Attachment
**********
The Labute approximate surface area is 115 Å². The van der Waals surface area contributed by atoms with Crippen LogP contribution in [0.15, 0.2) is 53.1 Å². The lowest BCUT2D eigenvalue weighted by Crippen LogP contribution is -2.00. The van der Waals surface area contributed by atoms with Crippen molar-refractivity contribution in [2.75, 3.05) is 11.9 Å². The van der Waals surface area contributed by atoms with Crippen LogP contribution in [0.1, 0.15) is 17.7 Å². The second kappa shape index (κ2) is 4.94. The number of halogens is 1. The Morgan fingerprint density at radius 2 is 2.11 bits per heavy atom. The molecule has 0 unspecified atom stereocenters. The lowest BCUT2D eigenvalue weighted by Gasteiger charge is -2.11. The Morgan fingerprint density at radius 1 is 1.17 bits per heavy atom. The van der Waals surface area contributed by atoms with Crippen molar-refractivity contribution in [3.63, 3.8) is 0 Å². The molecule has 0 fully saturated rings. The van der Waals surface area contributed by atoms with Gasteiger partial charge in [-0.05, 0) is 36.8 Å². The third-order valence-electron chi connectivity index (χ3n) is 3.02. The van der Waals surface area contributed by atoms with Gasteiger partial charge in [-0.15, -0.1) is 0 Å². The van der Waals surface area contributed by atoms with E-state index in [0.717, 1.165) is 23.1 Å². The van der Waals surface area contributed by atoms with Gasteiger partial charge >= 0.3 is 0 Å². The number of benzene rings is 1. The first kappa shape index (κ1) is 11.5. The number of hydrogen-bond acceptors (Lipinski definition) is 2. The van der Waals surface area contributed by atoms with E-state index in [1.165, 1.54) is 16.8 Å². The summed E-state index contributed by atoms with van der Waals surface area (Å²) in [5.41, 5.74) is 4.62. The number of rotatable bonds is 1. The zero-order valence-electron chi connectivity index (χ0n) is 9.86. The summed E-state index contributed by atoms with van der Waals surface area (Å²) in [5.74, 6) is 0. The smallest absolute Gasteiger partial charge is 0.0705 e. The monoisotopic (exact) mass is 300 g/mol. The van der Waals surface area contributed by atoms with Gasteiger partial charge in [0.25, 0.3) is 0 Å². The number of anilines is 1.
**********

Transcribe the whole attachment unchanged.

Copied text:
The Labute approximate surface area is 115 Å². The van der Waals surface area contributed by atoms with Crippen LogP contribution in [0.15, 0.2) is 53.1 Å². The lowest BCUT2D eigenvalue weighted by Crippen LogP contribution is -2.00. The van der Waals surface area contributed by atoms with Crippen molar-refractivity contribution in [2.75, 3.05) is 11.9 Å². The van der Waals surface area contributed by atoms with Crippen LogP contribution in [0.1, 0.15) is 17.7 Å². The second kappa shape index (κ2) is 4.94. The number of halogens is 1. The Morgan fingerprint density at radius 2 is 2.11 bits per heavy atom. The molecule has 0 unspecified atom stereocenters. The lowest BCUT2D eigenvalue weighted by Gasteiger charge is -2.11. The Morgan fingerprint density at radius 1 is 1.17 bits per heavy atom. The van der Waals surface area contributed by atoms with Crippen molar-refractivity contribution in [3.63, 3.8) is 0 Å². The molecule has 0 fully saturated rings. The van der Waals surface area contributed by atoms with Gasteiger partial charge in [-0.05, 0) is 36.8 Å². The third-order valence-electron chi connectivity index (χ3n) is 3.02. The van der Waals surface area contributed by atoms with Gasteiger partial charge in [-0.15, -0.1) is 0 Å². The van der Waals surface area contributed by atoms with E-state index in [0.717, 1.165) is 23.1 Å². The van der Waals surface area contributed by atoms with Gasteiger partial charge >= 0.3 is 0 Å². The number of benzene rings is 1. The first kappa shape index (κ1) is 11.5. The number of hydrogen-bond acceptors (Lipinski definition) is 2. The van der Waals surface area contributed by atoms with E-state index in [1.165, 1.54) is 16.8 Å². The summed E-state index contributed by atoms with van der Waals surface area (Å²) in [5.41, 5.74) is 4.62. The number of rotatable bonds is 1. The zero-order valence-electron chi connectivity index (χ0n) is 9.86. The summed E-state index contributed by atoms with van der Waals surface area (Å²) in [5.74, 6) is 0. The smallest absolute Gasteiger partial charge is 0.0705 e. The monoisotopic (exact) mass is 300 g/mol. The van der Waals surface area contributed by atoms with Gasteiger partial charge in [0.25, 0.3) is 0 Å². The number of anilines is 1.